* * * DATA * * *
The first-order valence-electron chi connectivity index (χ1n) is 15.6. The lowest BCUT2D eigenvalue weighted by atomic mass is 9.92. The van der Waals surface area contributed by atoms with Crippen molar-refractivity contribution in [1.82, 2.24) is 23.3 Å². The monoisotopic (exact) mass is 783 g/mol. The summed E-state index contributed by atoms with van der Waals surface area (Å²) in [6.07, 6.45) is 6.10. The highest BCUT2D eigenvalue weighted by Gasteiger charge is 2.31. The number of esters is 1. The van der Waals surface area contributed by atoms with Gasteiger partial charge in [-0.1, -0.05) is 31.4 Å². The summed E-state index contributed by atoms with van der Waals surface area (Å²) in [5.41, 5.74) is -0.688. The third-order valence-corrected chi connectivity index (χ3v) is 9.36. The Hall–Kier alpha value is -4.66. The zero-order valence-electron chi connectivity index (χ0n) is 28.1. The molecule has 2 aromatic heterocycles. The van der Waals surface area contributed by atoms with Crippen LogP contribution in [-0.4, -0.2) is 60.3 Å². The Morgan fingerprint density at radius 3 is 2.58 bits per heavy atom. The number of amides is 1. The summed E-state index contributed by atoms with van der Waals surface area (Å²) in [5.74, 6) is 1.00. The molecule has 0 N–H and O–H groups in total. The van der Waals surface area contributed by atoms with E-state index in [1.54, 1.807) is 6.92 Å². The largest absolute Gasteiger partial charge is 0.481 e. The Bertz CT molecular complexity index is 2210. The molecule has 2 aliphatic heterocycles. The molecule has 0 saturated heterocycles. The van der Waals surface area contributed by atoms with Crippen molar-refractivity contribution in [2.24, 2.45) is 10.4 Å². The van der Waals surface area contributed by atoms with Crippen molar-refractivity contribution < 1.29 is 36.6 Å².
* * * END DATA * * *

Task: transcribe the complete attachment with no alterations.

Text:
The first-order valence-electron chi connectivity index (χ1n) is 15.6. The lowest BCUT2D eigenvalue weighted by atomic mass is 9.92. The van der Waals surface area contributed by atoms with Crippen molar-refractivity contribution in [1.82, 2.24) is 23.3 Å². The monoisotopic (exact) mass is 783 g/mol. The summed E-state index contributed by atoms with van der Waals surface area (Å²) in [6.07, 6.45) is 6.10. The highest BCUT2D eigenvalue weighted by Gasteiger charge is 2.31. The number of esters is 1. The van der Waals surface area contributed by atoms with Gasteiger partial charge in [-0.1, -0.05) is 31.4 Å². The summed E-state index contributed by atoms with van der Waals surface area (Å²) in [5.41, 5.74) is -0.688. The third-order valence-corrected chi connectivity index (χ3v) is 9.36. The Hall–Kier alpha value is -4.66. The zero-order valence-electron chi connectivity index (χ0n) is 28.1. The molecule has 2 aromatic heterocycles. The van der Waals surface area contributed by atoms with Crippen LogP contribution in [-0.4, -0.2) is 60.3 Å². The Morgan fingerprint density at radius 3 is 2.58 bits per heavy atom. The number of amides is 1. The summed E-state index contributed by atoms with van der Waals surface area (Å²) in [5.74, 6) is 1.00. The molecule has 0 N–H and O–H groups in total. The van der Waals surface area contributed by atoms with E-state index in [1.54, 1.807) is 6.92 Å². The largest absolute Gasteiger partial charge is 0.481 e. The Bertz CT molecular complexity index is 2210. The molecule has 2 aliphatic heterocycles. The molecule has 0 saturated heterocycles. The van der Waals surface area contributed by atoms with Crippen molar-refractivity contribution in [2.24, 2.45) is 10.4 Å². The van der Waals surface area contributed by atoms with Crippen molar-refractivity contribution < 1.29 is 36.6 Å².